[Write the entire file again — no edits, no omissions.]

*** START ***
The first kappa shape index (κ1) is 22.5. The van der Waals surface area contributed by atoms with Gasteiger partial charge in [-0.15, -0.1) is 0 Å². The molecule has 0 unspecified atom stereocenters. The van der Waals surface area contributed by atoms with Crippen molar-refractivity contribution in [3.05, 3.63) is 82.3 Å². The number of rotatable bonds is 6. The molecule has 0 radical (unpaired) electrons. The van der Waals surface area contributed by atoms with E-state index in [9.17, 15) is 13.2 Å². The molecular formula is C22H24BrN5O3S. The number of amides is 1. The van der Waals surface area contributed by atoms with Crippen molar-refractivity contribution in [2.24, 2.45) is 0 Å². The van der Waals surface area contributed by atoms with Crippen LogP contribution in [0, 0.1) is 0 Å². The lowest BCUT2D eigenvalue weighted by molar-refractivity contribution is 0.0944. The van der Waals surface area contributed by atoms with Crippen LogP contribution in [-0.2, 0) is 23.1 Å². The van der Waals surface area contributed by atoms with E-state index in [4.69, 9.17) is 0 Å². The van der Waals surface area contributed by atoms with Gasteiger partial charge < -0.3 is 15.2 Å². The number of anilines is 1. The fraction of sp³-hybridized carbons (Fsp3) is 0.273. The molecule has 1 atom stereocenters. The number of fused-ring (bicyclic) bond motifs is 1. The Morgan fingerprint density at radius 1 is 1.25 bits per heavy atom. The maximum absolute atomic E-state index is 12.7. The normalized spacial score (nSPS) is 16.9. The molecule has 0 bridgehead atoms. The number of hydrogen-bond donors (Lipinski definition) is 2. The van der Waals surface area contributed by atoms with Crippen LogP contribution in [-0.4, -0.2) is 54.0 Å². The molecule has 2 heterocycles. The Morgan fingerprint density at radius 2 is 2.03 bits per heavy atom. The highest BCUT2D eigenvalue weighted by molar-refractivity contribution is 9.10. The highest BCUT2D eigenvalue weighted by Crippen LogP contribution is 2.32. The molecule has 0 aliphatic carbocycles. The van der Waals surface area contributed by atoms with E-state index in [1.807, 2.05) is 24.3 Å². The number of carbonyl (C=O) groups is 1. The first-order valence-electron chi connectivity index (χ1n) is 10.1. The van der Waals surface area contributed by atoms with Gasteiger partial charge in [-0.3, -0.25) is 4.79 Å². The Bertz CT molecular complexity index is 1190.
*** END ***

The first kappa shape index (κ1) is 22.5. The van der Waals surface area contributed by atoms with Gasteiger partial charge in [-0.15, -0.1) is 0 Å². The molecule has 0 unspecified atom stereocenters. The van der Waals surface area contributed by atoms with Crippen molar-refractivity contribution in [3.05, 3.63) is 82.3 Å². The number of rotatable bonds is 6. The molecule has 0 radical (unpaired) electrons. The van der Waals surface area contributed by atoms with E-state index in [9.17, 15) is 13.2 Å². The molecular formula is C22H24BrN5O3S. The number of amides is 1. The van der Waals surface area contributed by atoms with Crippen molar-refractivity contribution in [2.24, 2.45) is 0 Å². The van der Waals surface area contributed by atoms with Crippen LogP contribution in [0, 0.1) is 0 Å². The lowest BCUT2D eigenvalue weighted by molar-refractivity contribution is 0.0944. The van der Waals surface area contributed by atoms with Crippen LogP contribution in [-0.2, 0) is 23.1 Å². The van der Waals surface area contributed by atoms with E-state index in [4.69, 9.17) is 0 Å². The van der Waals surface area contributed by atoms with Gasteiger partial charge < -0.3 is 15.2 Å². The number of anilines is 1. The fraction of sp³-hybridized carbons (Fsp3) is 0.273. The molecule has 1 atom stereocenters. The number of fused-ring (bicyclic) bond motifs is 1. The Morgan fingerprint density at radius 1 is 1.25 bits per heavy atom. The maximum absolute atomic E-state index is 12.7. The normalized spacial score (nSPS) is 16.9. The molecule has 0 bridgehead atoms. The number of hydrogen-bond donors (Lipinski definition) is 2. The van der Waals surface area contributed by atoms with Crippen LogP contribution in [-0.4, -0.2) is 54.0 Å². The molecule has 2 heterocycles. The Morgan fingerprint density at radius 2 is 2.03 bits per heavy atom. The highest BCUT2D eigenvalue weighted by molar-refractivity contribution is 9.10. The highest BCUT2D eigenvalue weighted by Crippen LogP contribution is 2.32. The molecule has 0 aliphatic carbocycles. The van der Waals surface area contributed by atoms with E-state index in [1.807, 2.05) is 24.3 Å². The number of carbonyl (C=O) groups is 1. The first-order valence-electron chi connectivity index (χ1n) is 10.1. The van der Waals surface area contributed by atoms with Gasteiger partial charge in [-0.3, -0.25) is 4.79 Å². The Bertz CT molecular complexity index is 1190.